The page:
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Technology Pushes Politics into New Frontiers


Technologies like YouTube, MySpace, podcasts and text messages are changing the way candidates campaign.

Here to discuss that is Joe Trippi, the author of The Revolution Will Not Be Televised. Joe Trippi was Howard Dean's campaign manager in 2004, and he figured out how to harness the Internet for fundraising. Good morning.

Mr. JOE TRIPPI (Author, The Revolution Will Not Be Televised): Good morning.

MONTAGNE: What has changed over the past two years that's made technology so important in political campaigns?

Mr. TRIPPI: Almost everything. We didn't have YouTube when we were running the Dean campaign. We didn't have a lot of the social networking software and programs out there, like MySpace and Facebook. And podcasts were just starting out. So I mean we've had almost, in just a couple of years, the entire world online has changed and you're seeing it. Any one of us now can be a photojournalist with our cell phone with a camera on it. Any one of us can blog about something we saw or put the video of the senator falling asleep or saying something untoward about another candidate on the Internet and have hundreds of thousands of people download it.

MONTAGNE: Let's talk about some of the other ways that candidates themselves use the technology. There's one Democratic activist site, Mydd.com or Direct Democracy, has asked its users to Google bomb Republican candidates' Web sites. What does that mean?

Mr. TRIPPI: There's a way you can use Google's algorithms to create - when somebody Googles someone else's site, you can make sure that negative information comes up about them. You can get all kinds of people hitting a site at the same time and making information rise up to the top of Google's list as well.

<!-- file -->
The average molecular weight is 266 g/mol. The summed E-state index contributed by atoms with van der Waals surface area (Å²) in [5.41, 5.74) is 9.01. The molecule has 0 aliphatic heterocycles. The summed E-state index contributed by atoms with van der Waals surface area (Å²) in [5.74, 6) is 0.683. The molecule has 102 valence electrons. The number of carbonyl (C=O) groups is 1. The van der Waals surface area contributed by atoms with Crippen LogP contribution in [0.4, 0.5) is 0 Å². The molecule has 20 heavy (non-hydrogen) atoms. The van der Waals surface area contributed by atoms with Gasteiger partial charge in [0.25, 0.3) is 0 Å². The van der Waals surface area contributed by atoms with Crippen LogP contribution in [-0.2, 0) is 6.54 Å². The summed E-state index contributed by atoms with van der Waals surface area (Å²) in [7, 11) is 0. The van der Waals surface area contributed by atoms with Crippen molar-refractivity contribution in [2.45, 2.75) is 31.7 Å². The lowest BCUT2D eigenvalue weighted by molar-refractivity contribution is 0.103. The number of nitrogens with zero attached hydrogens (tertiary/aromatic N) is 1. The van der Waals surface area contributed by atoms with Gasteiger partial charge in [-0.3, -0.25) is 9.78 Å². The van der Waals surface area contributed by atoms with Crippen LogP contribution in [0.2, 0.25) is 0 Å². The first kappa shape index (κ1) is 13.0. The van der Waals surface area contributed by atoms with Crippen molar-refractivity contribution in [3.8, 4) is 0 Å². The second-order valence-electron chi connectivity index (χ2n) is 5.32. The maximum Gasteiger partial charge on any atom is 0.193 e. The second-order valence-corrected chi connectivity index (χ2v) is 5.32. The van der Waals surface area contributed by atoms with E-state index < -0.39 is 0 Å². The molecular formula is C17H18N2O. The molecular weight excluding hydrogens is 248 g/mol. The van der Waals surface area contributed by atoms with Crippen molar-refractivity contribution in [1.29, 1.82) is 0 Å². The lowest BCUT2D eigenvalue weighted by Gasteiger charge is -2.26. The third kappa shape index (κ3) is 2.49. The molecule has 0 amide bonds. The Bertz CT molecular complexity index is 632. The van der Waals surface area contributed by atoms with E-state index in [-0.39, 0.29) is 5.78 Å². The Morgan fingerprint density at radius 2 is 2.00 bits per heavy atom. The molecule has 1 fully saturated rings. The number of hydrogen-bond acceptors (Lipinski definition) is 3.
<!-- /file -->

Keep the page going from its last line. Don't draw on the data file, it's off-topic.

MONTAGNE: There's one that's been going around, where if you hit - if you Google failure, the president's bio on the White House site comes up.

Mr. TRIPPI: Oh, yeah. I mean this is the kind of thing that you can do. Politics is going to be a lot different than it's been in the past because the campaigns are not going to be able to have the kind of control that they've had.

MONTAGNE: Now one candidate, Evan Bayh, who is running for re-election for the Senate from Indiana, he started a MySpace page to help his supporter's network. To whom is all of this meant to appeal, MySpace, for instance?

Mr. TRIPPI: I mean what happens on MySpace is you sort of create your own friends circle, or - and so, you know, to the extent that Evan Bayh can create thousands and thousands of friends within the MySpace community, mostly young people, it's important. And he - it's a new way to reach people. It's a new channel. Some of the smarter candidates are understanding that they've got to join these communities and get involved in the conversation.

MONTAGNE: Except getting involved in the conversation is not the same thing as getting those people involved in the conversation into the voting booth.

Mr. TRIPPI: Well, it has been. I mean in 2000, 18 million young people voted: nine million for Bush and nine million for Gore. In 2004, 21 million voted: nine million for Bush, 12 million for Kerry. So there was an increase of three million, and I think it's because campaigns are talking to them in their medium.

MONTAGNE: Might these new ways of getting to voters, or communicating with voters on the Internet, change the type of candidate who runs for office?

Mr. TRIPPI: Oh, yeah. Definitely. In 1960, when Nixon and Kennedy had that big debate, people who listened to that thing on the radio thought Nixon won, because he had his timber voice and John Kennedy had this weird accent. People who saw it on television knew that John Kennedy beat him because Nixon was sweaty and hadn't shaved that day. And all of a sudden we started to get to a point where television meant your looks mattered.

Now, we're going to - we're about to enter the period where the more authentic a candidate is, the better they're going to be able to survive in the Internet, new media world. Because television will let these guys be fake, on the Internet and with this new medium you have to be real.

MONTAGNE: Thanks very much for coming in the studio and joining us.

Mr. TRIPPI: Great to be with you.

MONTAGNE: Joe Trippi is the author of The Revolution Will Not Be Televised: Democracy, the Internet, and the Overthrow of Everything. Transcript provided by NPR, Copyright NPR.

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